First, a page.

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Slip of the Tongue

My neighbor, lawyer, and friend, Sally, sat across the kitchen table from me. “Okay,” she said, “Let’s get going on the paperwork the agency sent me for Kelsey’s adoption.”

She started reading the document to me, and hearing “Birth Mother, Patricia Duke” jarred me. Patty Duke had been a famous child star as I was growing up. Could this be the same person? Surely not. Movie stars don’t go to obscure Christian agencies in Denver to choose an adoption plan.

Sally stopped when she saw my startled look. “You aren’t supposed to know the name, are you?” she asked, already knowing the answer. I shook my head.

“Then I’ll proceed without reading that.”

That was the only time I even had a hint of the name of the birth mother of our precious daughter. I did not mention it to anyone – not even my husband. It was something I was not supposed to know, so I acted as though I did not. In 1980, most adoptions were closed and secrecy was routine.

As Kelsey grew up and we told her the story of flying from the Cincinnati area to Denver to get her, she asked many questions about her birth mother. For most of these questions, the answers were taken from what we’d been told by the agency: “Because she loved you and couldn’t care for you herself,” or “She was a vegetarian,” or “She was very smart and a great conversationalist.”

But when the question was “What was her name?” I had to equivocate.

“Do you think they would have told us her name? That’s supposed to be a secret,” or “How would I know?”

The name never left me, for it was constantly reinforced. When I saw huge Duke Construction signs, I wondered if it were the same family. Then I’d chastise myself for thinking of it at all. And the same when I’d see an article about the actress Patty Duke, though I’d learned that she’d actually chosen a stage name so her name wasn’t even Patricia.

I felt that Sally’s slip was a burden I could handle, and it turned out to be a blessing.

Kelsey always understood that Colorado law did not allow a birth parent search until she was 21. Then, around 1996, that restriction was changed to age eighteen. Shortly before Kelsey’s eighteenth birthday, I called to get the ball rolling. I had no idea how long it would take and I wanted to shorten the wait time for satisfying her curiosity – and filling the hole in her heart.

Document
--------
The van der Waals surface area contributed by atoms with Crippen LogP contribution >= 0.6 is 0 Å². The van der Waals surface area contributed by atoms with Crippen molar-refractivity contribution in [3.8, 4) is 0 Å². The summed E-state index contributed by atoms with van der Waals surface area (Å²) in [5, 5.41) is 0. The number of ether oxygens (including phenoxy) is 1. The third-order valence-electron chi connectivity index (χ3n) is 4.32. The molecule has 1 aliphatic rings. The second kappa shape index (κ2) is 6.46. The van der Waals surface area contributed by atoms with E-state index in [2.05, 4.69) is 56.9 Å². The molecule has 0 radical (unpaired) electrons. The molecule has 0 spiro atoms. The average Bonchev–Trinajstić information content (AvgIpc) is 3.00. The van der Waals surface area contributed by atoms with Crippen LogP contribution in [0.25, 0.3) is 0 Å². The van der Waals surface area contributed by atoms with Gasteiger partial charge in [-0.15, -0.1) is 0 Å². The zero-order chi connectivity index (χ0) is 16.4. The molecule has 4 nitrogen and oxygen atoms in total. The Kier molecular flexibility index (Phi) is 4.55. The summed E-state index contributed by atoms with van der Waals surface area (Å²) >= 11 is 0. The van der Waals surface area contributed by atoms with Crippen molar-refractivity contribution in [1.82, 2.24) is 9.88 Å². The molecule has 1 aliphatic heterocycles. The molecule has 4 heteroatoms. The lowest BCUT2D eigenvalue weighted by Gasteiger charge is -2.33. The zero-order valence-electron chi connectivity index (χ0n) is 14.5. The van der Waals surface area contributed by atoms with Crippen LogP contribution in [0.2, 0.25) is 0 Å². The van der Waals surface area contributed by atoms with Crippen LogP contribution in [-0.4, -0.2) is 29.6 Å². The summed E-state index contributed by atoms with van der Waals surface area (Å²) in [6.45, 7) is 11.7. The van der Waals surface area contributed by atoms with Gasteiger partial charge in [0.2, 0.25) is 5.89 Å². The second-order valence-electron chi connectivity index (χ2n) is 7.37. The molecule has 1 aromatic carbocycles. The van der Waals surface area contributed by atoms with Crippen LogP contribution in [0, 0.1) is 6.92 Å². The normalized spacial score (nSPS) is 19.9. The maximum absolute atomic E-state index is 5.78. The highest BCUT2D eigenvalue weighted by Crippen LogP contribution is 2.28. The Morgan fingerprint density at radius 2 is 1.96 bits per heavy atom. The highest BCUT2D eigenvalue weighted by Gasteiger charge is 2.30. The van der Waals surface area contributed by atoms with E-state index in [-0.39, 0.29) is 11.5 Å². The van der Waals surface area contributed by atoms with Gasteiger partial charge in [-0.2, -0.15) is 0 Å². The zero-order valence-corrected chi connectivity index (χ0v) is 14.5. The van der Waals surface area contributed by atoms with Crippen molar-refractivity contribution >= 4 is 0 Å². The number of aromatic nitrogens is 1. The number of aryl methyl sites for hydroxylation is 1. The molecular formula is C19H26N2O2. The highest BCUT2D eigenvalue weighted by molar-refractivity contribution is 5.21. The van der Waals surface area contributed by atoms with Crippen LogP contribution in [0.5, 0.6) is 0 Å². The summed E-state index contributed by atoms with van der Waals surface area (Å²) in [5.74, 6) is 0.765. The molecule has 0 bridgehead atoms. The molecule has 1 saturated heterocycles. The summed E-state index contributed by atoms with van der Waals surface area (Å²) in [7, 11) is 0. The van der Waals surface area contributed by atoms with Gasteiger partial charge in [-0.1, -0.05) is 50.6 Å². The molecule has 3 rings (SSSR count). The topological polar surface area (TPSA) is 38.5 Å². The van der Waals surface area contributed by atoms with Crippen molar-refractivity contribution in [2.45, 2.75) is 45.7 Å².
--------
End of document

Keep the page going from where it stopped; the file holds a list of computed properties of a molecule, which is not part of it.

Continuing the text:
The social worker who answered was kind and eager to help. Her first question took me by surprise.

“Do you happen to know the first name of her birth mother?”

“W-what? Why?” I stammered, my heart suddenly pounding in my ears.

“Oh, that’s how we file our records,” she said. “Maintains the birth mother’s privacy but still makes them accessible. Do you know it?”

I swallowed before I uttered the name that had never before passed my lips. “Patricia.”

“Great!” she said. “You have no idea how complicated this process is when the birth mother’s name isn’t known! Almost impossible!”

And then I realized why I’d been given this burden almost eighteen years before – so my daughter could more quickly locate and be reunited with her birth mother, Patty. And yes, she really did share a name with the famous Patty Duke! It turned out she had married but had kept her maiden name.

In less than three weeks, we received a surprising call. The social worker explained that she had called the number listed for Patricia’s parents and gotten her contact information from them without telling her why. She simply said, “I knew Patty when she was in college and I’d like to reconnect!” (People were less cautious in 1998.)

Her message, however, was both discouraging and hopeful. Patty had no interest in being in contact with Kelsey. To our surprise, she had been married to Kevin, Kelsey’s birth father, for twelve years, and he was definitely interested in knowing Kelsey.

Wow! Kelsey was stunned. As she said, “I’d never really given much thought to my birth father – just a shadowy figure who didn’t play a big role in what my birth mother had chosen.” She called him, and they eagerly talked and shared information.

We were amazed upon hearing that Patty, from Amarillo, Texas, had traveled from her university in New Mexico to Denver to give birth where no one knew her. Of course, she assumed that a couple in the Denver area adopted her daughter. At the same time, we had traveled from Kentucky to Denver to adopt our baby girl, assuming that her birth mother was from Denver. “I feel my life has been so specifically moved by God,” Kelsey often explains. “God went to quite a bit of trouble to get me to my family.”

Eventually, Patty came around after starting therapy, perhaps eighteen years late. She and Kevin flew across the country to attend Kelsey’s high school graduation and later the three of them traveled together to Ireland where Kevin’s father was born and where they’d married. The Irish connection was a bonus for Kelsey, for she had always been drawn to Celtic music and customs.

So our daughter’s life, already satisfying, was incredibly enhanced by two more people showing her love and affection. As my friend Ginny said, “You can never have too many people in your corner!” All due to what seemed to be a slip of the tongue in my cozy kitchen eighteen years before.

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